Removal of a personal representative
A personal representative, also known as executor, is a person who is charged with the responsibility of administering a decedent’s estate. They have the responsibility to
- collect and inventory the deceased’s assets
- manage the property
- pay the debts
- distribute property according the person’s Last Will and Testament
Connecticut law sets out strict time standards by which various steps in estate administration must be completed by the executor.
The administration of an estate can sometimes be a difficult and tedious process, which is further aggravated when the ever-present emotional aspects continue to linger, especially among heirs who have lost a loved-one.
Nevertheless, executors are bound to their statutory duties to properly administer the estate in the best interest of the beneficiaries and the estate’s creditors, if any, and to do so within the time frame set forth by Connecticut law.
However, conflicts sometimes arise between the executor and the beneficiaries of that estate, or the executor unduly drags out the process.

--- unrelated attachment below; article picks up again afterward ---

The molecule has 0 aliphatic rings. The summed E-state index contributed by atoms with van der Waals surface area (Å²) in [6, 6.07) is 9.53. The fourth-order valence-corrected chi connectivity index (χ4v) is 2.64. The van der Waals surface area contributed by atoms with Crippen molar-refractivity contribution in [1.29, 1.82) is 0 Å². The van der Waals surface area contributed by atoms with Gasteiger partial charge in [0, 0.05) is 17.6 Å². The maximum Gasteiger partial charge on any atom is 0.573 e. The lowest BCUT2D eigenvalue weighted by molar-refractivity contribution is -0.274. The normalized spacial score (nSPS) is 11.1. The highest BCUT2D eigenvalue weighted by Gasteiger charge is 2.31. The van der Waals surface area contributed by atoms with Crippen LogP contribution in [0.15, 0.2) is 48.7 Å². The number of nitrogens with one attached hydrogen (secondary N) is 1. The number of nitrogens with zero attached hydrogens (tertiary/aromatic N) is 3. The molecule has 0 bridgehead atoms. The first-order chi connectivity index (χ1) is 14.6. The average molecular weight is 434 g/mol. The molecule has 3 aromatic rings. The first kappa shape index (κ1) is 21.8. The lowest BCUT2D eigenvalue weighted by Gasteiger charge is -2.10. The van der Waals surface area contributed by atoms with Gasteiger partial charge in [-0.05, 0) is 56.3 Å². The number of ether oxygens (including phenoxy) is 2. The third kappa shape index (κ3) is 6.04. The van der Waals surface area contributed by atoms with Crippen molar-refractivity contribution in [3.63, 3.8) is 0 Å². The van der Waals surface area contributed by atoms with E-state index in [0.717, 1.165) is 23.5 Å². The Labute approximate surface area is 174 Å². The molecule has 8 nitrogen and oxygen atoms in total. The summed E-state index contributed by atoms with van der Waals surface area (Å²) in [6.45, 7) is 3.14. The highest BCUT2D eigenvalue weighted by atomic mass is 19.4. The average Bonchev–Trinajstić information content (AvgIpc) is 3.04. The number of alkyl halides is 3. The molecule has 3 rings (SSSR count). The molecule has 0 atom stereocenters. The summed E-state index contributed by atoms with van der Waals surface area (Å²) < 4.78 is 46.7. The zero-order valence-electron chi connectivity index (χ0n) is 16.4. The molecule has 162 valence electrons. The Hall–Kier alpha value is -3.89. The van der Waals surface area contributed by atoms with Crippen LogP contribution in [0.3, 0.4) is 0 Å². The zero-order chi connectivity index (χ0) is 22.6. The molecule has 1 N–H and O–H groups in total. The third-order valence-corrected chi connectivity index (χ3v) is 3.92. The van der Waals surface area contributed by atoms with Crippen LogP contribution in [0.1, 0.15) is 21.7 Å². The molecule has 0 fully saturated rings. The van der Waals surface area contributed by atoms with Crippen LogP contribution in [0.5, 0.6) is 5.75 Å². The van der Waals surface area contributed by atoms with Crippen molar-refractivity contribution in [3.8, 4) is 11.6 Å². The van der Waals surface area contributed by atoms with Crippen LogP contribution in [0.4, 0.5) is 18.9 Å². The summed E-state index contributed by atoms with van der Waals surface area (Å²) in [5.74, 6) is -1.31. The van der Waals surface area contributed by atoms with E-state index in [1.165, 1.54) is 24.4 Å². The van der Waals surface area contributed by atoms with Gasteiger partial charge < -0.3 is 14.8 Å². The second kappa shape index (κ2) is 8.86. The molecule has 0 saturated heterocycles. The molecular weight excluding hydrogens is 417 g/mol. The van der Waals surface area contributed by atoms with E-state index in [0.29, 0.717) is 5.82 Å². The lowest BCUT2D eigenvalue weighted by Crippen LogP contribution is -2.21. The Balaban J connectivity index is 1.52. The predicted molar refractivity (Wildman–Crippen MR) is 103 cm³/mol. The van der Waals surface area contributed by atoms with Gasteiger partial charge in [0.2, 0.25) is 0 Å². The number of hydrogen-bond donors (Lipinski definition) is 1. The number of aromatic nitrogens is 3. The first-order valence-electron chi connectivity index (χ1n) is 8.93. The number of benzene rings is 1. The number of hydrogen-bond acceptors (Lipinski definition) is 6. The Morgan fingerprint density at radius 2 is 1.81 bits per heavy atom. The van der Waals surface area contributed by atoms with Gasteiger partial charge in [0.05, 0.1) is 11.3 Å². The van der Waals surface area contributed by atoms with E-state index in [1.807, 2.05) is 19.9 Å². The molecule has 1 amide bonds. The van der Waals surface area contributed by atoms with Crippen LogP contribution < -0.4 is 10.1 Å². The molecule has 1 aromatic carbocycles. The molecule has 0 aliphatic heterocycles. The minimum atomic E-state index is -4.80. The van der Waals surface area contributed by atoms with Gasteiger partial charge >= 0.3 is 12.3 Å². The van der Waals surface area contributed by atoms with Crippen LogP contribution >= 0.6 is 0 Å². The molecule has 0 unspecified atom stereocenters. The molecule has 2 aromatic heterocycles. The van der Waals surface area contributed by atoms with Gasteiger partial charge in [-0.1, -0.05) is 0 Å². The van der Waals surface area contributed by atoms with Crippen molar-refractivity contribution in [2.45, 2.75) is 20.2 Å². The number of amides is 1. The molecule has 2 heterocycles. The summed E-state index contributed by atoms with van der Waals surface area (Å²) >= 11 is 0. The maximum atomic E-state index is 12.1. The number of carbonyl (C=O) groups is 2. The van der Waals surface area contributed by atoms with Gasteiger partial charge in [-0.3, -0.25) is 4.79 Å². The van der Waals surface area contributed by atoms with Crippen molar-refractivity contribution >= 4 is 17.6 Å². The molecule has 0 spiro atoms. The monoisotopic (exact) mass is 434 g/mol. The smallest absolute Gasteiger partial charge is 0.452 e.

Perhaps the executor is alleged to be operating under a conflict of interest, improperly personally benefiting from the property of the estate, or is simply not carrying out their duties in a timely fashion.
What happens when that duty is breached or there appears to be a clear conflict between the executor and a beneficiary?
The available remedies are determined on a case-by-case basis and may include having the court remove the executor and appoint someone else to finish the job. As there is not a strict, exclusive list as to whether grounds for removal of an executor exist, it is always best to consult with us in assessing the propriety of a executor’s appointment and conduct and what grounds exist to seek removal.
If you have questions about the removal of a personal representative,
contact us today.